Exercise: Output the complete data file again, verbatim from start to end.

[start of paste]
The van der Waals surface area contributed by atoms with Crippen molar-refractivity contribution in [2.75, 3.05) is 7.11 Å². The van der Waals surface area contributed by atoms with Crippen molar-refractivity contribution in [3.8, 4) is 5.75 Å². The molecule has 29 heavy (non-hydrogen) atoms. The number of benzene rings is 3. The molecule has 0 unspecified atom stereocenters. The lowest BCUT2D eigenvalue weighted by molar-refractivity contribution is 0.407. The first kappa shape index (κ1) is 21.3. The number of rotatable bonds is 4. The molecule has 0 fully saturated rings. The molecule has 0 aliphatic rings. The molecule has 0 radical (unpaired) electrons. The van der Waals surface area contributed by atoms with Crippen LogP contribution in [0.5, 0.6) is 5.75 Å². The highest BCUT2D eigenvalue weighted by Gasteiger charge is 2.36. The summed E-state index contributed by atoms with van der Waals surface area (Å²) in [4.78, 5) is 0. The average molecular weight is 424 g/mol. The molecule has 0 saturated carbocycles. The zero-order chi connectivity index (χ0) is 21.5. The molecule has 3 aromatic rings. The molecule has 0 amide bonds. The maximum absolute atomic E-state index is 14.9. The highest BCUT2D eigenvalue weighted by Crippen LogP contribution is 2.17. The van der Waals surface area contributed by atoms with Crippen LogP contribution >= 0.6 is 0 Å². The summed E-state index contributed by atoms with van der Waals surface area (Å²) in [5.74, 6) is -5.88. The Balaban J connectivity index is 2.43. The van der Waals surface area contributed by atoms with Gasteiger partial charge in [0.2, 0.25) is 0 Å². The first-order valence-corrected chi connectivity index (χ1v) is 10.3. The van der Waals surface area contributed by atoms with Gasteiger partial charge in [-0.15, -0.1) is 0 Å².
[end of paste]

The van der Waals surface area contributed by atoms with Crippen molar-refractivity contribution in [2.75, 3.05) is 7.11 Å². The van der Waals surface area contributed by atoms with Crippen molar-refractivity contribution in [3.8, 4) is 5.75 Å². The molecule has 29 heavy (non-hydrogen) atoms. The number of benzene rings is 3. The molecule has 0 unspecified atom stereocenters. The lowest BCUT2D eigenvalue weighted by molar-refractivity contribution is 0.407. The first kappa shape index (κ1) is 21.3. The number of rotatable bonds is 4. The molecule has 0 fully saturated rings. The molecule has 0 aliphatic rings. The molecule has 0 radical (unpaired) electrons. The van der Waals surface area contributed by atoms with Crippen LogP contribution in [0.5, 0.6) is 5.75 Å². The highest BCUT2D eigenvalue weighted by Gasteiger charge is 2.36. The summed E-state index contributed by atoms with van der Waals surface area (Å²) in [4.78, 5) is 0. The average molecular weight is 424 g/mol. The molecule has 0 saturated carbocycles. The zero-order chi connectivity index (χ0) is 21.5. The molecule has 3 aromatic rings. The molecule has 0 amide bonds. The maximum absolute atomic E-state index is 14.9. The highest BCUT2D eigenvalue weighted by Crippen LogP contribution is 2.17. The van der Waals surface area contributed by atoms with Crippen LogP contribution >= 0.6 is 0 Å². The summed E-state index contributed by atoms with van der Waals surface area (Å²) in [5.74, 6) is -5.88. The Balaban J connectivity index is 2.43. The van der Waals surface area contributed by atoms with Gasteiger partial charge in [0.2, 0.25) is 0 Å². The first-order valence-corrected chi connectivity index (χ1v) is 10.3. The van der Waals surface area contributed by atoms with Gasteiger partial charge in [-0.15, -0.1) is 0 Å².